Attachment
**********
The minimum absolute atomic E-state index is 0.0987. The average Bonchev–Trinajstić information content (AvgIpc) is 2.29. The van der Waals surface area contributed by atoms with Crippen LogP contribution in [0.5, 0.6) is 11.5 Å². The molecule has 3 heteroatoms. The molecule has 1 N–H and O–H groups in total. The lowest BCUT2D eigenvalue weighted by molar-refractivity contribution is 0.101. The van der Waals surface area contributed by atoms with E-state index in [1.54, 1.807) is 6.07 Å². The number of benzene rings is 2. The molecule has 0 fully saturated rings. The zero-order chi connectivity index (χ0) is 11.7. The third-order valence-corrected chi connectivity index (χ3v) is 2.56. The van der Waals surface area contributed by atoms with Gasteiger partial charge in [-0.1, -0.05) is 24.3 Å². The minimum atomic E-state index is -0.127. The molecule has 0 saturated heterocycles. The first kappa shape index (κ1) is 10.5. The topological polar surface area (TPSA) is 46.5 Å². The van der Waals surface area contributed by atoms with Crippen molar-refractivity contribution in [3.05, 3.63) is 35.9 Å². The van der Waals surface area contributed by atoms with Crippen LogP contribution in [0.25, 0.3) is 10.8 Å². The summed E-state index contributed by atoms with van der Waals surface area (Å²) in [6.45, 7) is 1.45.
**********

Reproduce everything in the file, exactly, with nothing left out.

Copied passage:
The minimum absolute atomic E-state index is 0.0987. The average Bonchev–Trinajstić information content (AvgIpc) is 2.29. The van der Waals surface area contributed by atoms with Crippen LogP contribution in [0.5, 0.6) is 11.5 Å². The molecule has 3 heteroatoms. The molecule has 1 N–H and O–H groups in total. The lowest BCUT2D eigenvalue weighted by molar-refractivity contribution is 0.101. The van der Waals surface area contributed by atoms with E-state index in [1.54, 1.807) is 6.07 Å². The number of benzene rings is 2. The molecule has 0 fully saturated rings. The zero-order chi connectivity index (χ0) is 11.7. The third-order valence-corrected chi connectivity index (χ3v) is 2.56. The van der Waals surface area contributed by atoms with Gasteiger partial charge in [-0.1, -0.05) is 24.3 Å². The minimum atomic E-state index is -0.127. The molecule has 0 saturated heterocycles. The first kappa shape index (κ1) is 10.5. The topological polar surface area (TPSA) is 46.5 Å². The van der Waals surface area contributed by atoms with Crippen molar-refractivity contribution in [3.05, 3.63) is 35.9 Å². The van der Waals surface area contributed by atoms with Crippen LogP contribution in [0.25, 0.3) is 10.8 Å². The summed E-state index contributed by atoms with van der Waals surface area (Å²) in [6.45, 7) is 1.45.